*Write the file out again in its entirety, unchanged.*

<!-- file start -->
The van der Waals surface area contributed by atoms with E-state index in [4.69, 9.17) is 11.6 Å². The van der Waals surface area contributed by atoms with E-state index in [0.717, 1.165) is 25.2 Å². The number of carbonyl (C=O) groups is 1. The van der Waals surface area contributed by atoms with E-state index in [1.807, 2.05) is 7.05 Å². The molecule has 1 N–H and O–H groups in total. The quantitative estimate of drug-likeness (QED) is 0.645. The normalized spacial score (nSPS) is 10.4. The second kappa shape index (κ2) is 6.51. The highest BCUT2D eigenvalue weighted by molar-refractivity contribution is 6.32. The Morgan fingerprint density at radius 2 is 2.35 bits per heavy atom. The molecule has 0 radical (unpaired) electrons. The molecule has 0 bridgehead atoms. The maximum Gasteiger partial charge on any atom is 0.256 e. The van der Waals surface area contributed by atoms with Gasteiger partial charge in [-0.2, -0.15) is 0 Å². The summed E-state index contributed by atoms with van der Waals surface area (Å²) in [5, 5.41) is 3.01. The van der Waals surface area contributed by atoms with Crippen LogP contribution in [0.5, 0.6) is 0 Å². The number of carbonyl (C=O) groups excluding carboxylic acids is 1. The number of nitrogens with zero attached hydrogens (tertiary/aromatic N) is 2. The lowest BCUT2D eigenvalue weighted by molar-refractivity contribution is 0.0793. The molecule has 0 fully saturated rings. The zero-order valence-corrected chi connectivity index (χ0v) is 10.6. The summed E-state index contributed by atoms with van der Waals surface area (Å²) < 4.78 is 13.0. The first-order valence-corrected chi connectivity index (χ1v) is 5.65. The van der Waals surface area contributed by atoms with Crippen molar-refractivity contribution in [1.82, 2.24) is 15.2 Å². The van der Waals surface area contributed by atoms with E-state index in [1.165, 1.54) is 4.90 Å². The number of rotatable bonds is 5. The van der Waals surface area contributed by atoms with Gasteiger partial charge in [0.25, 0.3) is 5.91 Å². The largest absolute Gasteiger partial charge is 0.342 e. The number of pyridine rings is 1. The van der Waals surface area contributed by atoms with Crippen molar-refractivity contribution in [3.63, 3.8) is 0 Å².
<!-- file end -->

The van der Waals surface area contributed by atoms with E-state index in [4.69, 9.17) is 11.6 Å². The van der Waals surface area contributed by atoms with E-state index in [0.717, 1.165) is 25.2 Å². The number of carbonyl (C=O) groups is 1. The van der Waals surface area contributed by atoms with E-state index in [1.807, 2.05) is 7.05 Å². The molecule has 1 N–H and O–H groups in total. The quantitative estimate of drug-likeness (QED) is 0.645. The normalized spacial score (nSPS) is 10.4. The second kappa shape index (κ2) is 6.51. The highest BCUT2D eigenvalue weighted by molar-refractivity contribution is 6.32. The Morgan fingerprint density at radius 2 is 2.35 bits per heavy atom. The molecule has 0 radical (unpaired) electrons. The molecule has 0 bridgehead atoms. The maximum Gasteiger partial charge on any atom is 0.256 e. The van der Waals surface area contributed by atoms with Gasteiger partial charge in [-0.2, -0.15) is 0 Å². The summed E-state index contributed by atoms with van der Waals surface area (Å²) in [5, 5.41) is 3.01. The van der Waals surface area contributed by atoms with Crippen LogP contribution in [0.5, 0.6) is 0 Å². The number of carbonyl (C=O) groups excluding carboxylic acids is 1. The number of nitrogens with zero attached hydrogens (tertiary/aromatic N) is 2. The lowest BCUT2D eigenvalue weighted by molar-refractivity contribution is 0.0793. The molecule has 0 fully saturated rings. The zero-order valence-corrected chi connectivity index (χ0v) is 10.6. The summed E-state index contributed by atoms with van der Waals surface area (Å²) < 4.78 is 13.0. The first-order valence-corrected chi connectivity index (χ1v) is 5.65. The van der Waals surface area contributed by atoms with Crippen molar-refractivity contribution in [1.82, 2.24) is 15.2 Å². The van der Waals surface area contributed by atoms with E-state index in [1.165, 1.54) is 4.90 Å². The number of rotatable bonds is 5. The van der Waals surface area contributed by atoms with Gasteiger partial charge in [0.25, 0.3) is 5.91 Å². The largest absolute Gasteiger partial charge is 0.342 e. The number of pyridine rings is 1. The van der Waals surface area contributed by atoms with Crippen molar-refractivity contribution in [3.63, 3.8) is 0 Å².